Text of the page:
Yiannis Parizas and Nefeli Pamballi speak to expatriate and repatriate actuaries about the opportunities and challenges of working abroad and at home
Many actuaries choose to work in a different country. One of the benefits of working with numbers is that they are the same in every place; the mathematical language is universal, and actuarial work is available globally. The IFoA also has ‘mutual recognition agreements’ with actuarial societies all over the world, supporting the creation of diaspora networks. To understand what might lead an actuary to relocate, as well as the processes and difficulties one might face, we spoke to three mid-career expatriate actuaries about their experiences.
Rosie Lee (not their real name) is a reinsurance broker and actuary. Originally from east Asia, Rosie lived in Australia for five years – with three of those years spent at university – and has been living in the UK for the past seven years. She got her first position in Australia through an internal reference and her first job in the UK through her scholarship at graduate school.
Reena Gandesha is originally from the UK, where she completed her actuarial studies. She moved to Dubai seven years ago through an internal company transfer and is currently an executive director.
Tim Harrison is South African. He attended university in South Africa and worked there for six years before moving to the UK five years ago. Tim got his first job in the UK via a LinkedIn application, and currently works in capital operations and strategy.
Deciding to move
Relocation decisions are often influenced by university choice. US and UK universities attract many foreign students, and their actuarial programmes are often complemented by exemptions from the national actuarial qualification process. Foreign students then frequently elect to remain in their country of study for their first job. In Rosie’s case, she wanted to pursue education in a more liberal environment than her home country could offer: “The education was more focused on learning how to learn instead of a very textbook-based or exam-based way of learning,” she says.
Other actuaries move for work experience, as actuarial positions abroad may offer better training, higher remuneration, a better work-life balance, greater intellectual challenge or better networking opportunities. This was the case for Reena. “I thought it would be a good learning experience for me,” she says. “I also wanted to go somewhere that would benefit from my knowledge of a more developed market, such as the UK.” With smaller teams and different organisational structures, it has also been easier for her to work with a larger number of stakeholders and projects, gaining exposure to a range of insurance professionals from whom she can learn – a clear early-career benefit.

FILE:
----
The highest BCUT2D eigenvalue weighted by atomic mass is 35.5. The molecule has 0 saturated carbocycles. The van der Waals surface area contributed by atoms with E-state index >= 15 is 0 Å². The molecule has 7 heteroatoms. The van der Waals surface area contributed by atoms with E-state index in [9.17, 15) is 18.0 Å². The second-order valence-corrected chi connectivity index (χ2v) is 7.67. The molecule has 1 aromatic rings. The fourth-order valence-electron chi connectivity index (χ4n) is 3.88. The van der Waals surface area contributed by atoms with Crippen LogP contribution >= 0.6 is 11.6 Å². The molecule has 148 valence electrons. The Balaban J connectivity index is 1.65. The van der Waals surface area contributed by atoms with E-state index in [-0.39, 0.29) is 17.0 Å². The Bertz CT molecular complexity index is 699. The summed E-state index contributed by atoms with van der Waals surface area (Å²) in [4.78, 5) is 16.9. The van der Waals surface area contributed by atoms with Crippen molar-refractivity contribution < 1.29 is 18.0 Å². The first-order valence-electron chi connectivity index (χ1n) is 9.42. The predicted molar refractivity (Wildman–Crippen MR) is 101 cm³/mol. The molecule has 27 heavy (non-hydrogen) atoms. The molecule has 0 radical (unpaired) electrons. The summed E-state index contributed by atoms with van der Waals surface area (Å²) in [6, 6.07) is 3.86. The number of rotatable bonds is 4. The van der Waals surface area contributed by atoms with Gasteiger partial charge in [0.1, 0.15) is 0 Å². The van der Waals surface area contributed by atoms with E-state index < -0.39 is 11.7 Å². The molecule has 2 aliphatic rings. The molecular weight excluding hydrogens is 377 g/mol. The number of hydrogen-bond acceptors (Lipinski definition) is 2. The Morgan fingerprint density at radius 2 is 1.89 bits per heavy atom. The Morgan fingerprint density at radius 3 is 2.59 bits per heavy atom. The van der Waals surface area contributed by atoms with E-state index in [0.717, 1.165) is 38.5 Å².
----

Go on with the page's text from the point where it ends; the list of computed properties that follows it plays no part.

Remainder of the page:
Tim moved to take advantage of the wider range of specialisation opportunities. “I think smaller markets are good for getting a generalist introduction to a range of topics in the field, but tend not to have the same depth as more mature markets,” he says. “I was specifically interested in capital modelling and the UK seemed like the best place to go to focus on this.”
“I think smaller markets are good for getting a generalist introduction to a range of topics in the field”
A common conclusion was that developed markets allow for more specialised positions, while less developed ones offer broader experience and potentially more senior positions.
Shocks and challenges
Culture shock can be an obstacle for many. “In Europe people respect personal space more, while in my home country the boundary between work and personal lives is a bit more blurred,” says Rosie. “Some corporations at home can also be a bit more hierarchical.” Reena needed some time to adjust to the weekend being Friday to Saturday, while Tim believes South Africans are generally more frank and outgoing than the British. “This was sometimes challenging because people thought I was rude when I was simply being direct,” he says. “And I thought they were often very cryptic!”